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James Emerson  

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  • Still a Short: Rebutting Tanzanian Royalty Exploration's CEO [View article]
    Thanks.
    Jul 28, 2011. 04:49 PM | Likes Like |Link to Comment
  • Gold Mining Boom: Tanzanian Royalty Has Limited Downside, Relative Obscurity [View article]
    Believe what you like. I would posit that there really isn't much of a short effort in the stock. Last time I check it was around 5%. Compare that number to the level of short interest in some of the heavily shorted stocks which have a short interest as a percentage of the float of over 20%. It is peculiar that the company focuses so much on perceived pressure from short sellers. A decent percentage of the short position can probably be attributed to hedging activity related to options. According to SEC filings, the largest shareholder appears to have hedged a portion of its position with in the money $9 and $10 strike puts and out of the money $3 strike puts.

    @ Mr. Patel if there is limited downside why would anyone buy $3 strike puts on a $6 stock ?

    The effect from short selling is transitory. Further, at the 5% level, long interest outweighs short interest 19:1. The decline in the stock from the mid $7 range may be attributable to the recent capital raise. As an aside, that offering validated my point that the company did not have sufficient capital to develop a mine. Selling shares does not happen in a vacuum particularly for a relatively thinly traded "obscure" (Mr. Patel's characterization not mine) stock. If the underlying value is there, the stock price should recover from the temporary change in supply and demand dynamics. My thesis is that the stock does not have an underlying value that can reasonably justify the market capitalization. No commentator has yet presented any credible evidence to the contrary. Most, like you and this piece which is wholly devoid of analysis, simply extol the virtues of Mr. Sinclair.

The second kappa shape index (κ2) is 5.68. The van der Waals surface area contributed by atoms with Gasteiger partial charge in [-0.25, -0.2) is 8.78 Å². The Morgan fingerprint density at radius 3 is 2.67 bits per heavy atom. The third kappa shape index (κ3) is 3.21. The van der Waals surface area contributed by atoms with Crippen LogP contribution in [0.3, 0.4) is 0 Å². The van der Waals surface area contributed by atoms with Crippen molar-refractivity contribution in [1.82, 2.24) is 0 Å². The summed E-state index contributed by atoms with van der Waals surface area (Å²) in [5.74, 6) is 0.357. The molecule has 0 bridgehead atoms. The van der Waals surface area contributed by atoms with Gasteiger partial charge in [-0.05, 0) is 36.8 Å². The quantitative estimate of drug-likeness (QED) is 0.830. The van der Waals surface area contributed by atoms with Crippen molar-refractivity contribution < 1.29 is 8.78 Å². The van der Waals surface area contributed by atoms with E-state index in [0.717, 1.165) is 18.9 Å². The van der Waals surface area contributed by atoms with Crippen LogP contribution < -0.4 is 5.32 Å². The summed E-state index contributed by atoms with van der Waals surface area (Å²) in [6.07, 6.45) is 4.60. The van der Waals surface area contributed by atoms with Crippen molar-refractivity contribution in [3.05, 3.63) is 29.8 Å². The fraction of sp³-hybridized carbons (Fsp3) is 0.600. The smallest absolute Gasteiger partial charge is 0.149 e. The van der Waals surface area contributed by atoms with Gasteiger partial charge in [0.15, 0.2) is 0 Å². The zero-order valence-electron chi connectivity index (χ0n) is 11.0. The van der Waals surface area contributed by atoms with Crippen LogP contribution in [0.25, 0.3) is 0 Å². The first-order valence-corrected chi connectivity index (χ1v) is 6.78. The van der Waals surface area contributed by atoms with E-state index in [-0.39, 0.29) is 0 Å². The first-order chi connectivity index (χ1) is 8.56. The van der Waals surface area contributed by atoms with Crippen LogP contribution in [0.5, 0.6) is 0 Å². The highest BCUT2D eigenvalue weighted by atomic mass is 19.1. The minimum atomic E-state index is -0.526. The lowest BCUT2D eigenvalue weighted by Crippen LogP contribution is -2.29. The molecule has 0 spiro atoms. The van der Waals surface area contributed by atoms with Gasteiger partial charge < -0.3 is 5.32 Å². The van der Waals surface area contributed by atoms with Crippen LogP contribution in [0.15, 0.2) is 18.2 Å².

Jul 21, 2011. 09:43 PM | Likes Like |Link to Comment
  • Gold Mining Boom: Tanzanian Royalty Has Limited Downside, Relative Obscurity [View article]
    Where are you getting your cash number? Also your resource number does not reflect that TRX only has a 55% interest in the Buckreef project.
    Jul 19, 2011. 11:05 AM | Likes Like |Link to Comment
  • Gold Mining Boom: Tanzanian Royalty Has Limited Downside, Relative Obscurity [View article]
    Mr. Patel,
    What is your basis for the assertion that this stock has a limited downside? The company had assets as of May 31, 2011 totaling approximately $45 million and just raised around $23 million in a recent share offering yet the market capitalization is about $630 million. The company trades at a price to book ratio of over 9. The ratio is even higher if you look at price to tangible book.

    How do you reconcile or explain the difference? What value do you ascribe to Buckreef? The company paid $3 million for a 55% interest. Prior to the Buckreef acquistion, the stock traded at a similar price to book ratio. Further according to the recently released iterim financial statements, the company has not spent any money at Buckreef on Camp, field supplies and travel, exploration and field overhead, Geological consulting and field wages, Geophysical and geochemical or Trenching and drilling. I challenge you to make a rational argument for a value greater than the $3 million paid in the competitive auction. All of the technical data was available to the 37 auction participants. So my question is which of the other nine project provides enough value to support the stock price?
    Jul 19, 2011. 10:30 AM | 1 Like Like |Link to Comment
  • Still a Short: Rebutting Tanzanian Royalty Exploration's CEO [View article]
    You ought to look at the formula carefully. Consider that the potential gold mining operation will happen over the course of several years.
    Jul 18, 2011. 04:26 PM | Likes Like |Link to Comment
  • Sirius XM: Why Some Are Closing Out Short Positions Now [View article]
    There are two basic components of risk for every stock, market risk and stock specific risk. If you think SIRI is a great stock and are concerned about a market decline, you could hedge the market risk. That is easy enough to accomplish by buying S&P puts or shorting an S&P or NASDAQ ETF.
    Jul 14, 2011. 12:04 PM | 1 Like Like |Link to Comment
  • Sirius XM: Why Some Are Closing Out Short Positions Now [View article]
    Maybe just maybe, the short interest declined because the stock was down over 15%. Readers should differentiate between the different types of investors/traders. Just like on the long side, there are fundamental shorts and there are momentum shorts. Most momentum traders don't do fundamental research, they just follow trends. Moreover, they don't care whether the trend is up or down, just whether there is a trend. The stock failed to break through the approximately $1.90 level and the down trend ended. Any decent momentum trader would have covered as the stock reversed. It appears that the core fundamental short has stayed in the trade. I would expect the short interest to increase when the stock starts to trend down again.